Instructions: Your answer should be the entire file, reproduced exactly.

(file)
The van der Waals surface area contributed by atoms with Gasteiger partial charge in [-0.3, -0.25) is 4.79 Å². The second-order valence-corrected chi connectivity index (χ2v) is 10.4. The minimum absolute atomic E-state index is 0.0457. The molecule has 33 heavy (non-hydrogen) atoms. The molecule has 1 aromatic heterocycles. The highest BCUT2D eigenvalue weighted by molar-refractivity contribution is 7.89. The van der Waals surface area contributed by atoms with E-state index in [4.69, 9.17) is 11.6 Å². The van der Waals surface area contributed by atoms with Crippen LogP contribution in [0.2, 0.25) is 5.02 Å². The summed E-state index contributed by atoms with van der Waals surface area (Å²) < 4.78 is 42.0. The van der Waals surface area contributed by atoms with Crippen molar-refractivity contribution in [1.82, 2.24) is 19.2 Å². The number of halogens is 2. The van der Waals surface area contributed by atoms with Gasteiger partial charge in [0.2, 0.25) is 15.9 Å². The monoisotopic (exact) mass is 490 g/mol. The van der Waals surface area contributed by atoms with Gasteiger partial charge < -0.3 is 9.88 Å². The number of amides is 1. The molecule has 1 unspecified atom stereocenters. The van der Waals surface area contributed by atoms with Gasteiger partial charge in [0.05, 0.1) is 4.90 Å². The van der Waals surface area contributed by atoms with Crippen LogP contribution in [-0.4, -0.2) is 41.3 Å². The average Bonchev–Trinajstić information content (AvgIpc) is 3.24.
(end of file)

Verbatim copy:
The van der Waals surface area contributed by atoms with Gasteiger partial charge in [-0.3, -0.25) is 4.79 Å². The second-order valence-corrected chi connectivity index (χ2v) is 10.4. The minimum absolute atomic E-state index is 0.0457. The molecule has 33 heavy (non-hydrogen) atoms. The molecule has 1 aromatic heterocycles. The highest BCUT2D eigenvalue weighted by molar-refractivity contribution is 7.89. The van der Waals surface area contributed by atoms with E-state index in [4.69, 9.17) is 11.6 Å². The van der Waals surface area contributed by atoms with Crippen LogP contribution in [0.2, 0.25) is 5.02 Å². The summed E-state index contributed by atoms with van der Waals surface area (Å²) < 4.78 is 42.0. The van der Waals surface area contributed by atoms with Crippen molar-refractivity contribution in [1.82, 2.24) is 19.2 Å². The number of halogens is 2. The van der Waals surface area contributed by atoms with Gasteiger partial charge in [0.2, 0.25) is 15.9 Å². The monoisotopic (exact) mass is 490 g/mol. The van der Waals surface area contributed by atoms with Gasteiger partial charge < -0.3 is 9.88 Å². The number of amides is 1. The molecule has 1 unspecified atom stereocenters. The van der Waals surface area contributed by atoms with Gasteiger partial charge in [0.05, 0.1) is 4.90 Å². The van der Waals surface area contributed by atoms with Crippen LogP contribution in [-0.4, -0.2) is 41.3 Å². The average Bonchev–Trinajstić information content (AvgIpc) is 3.24.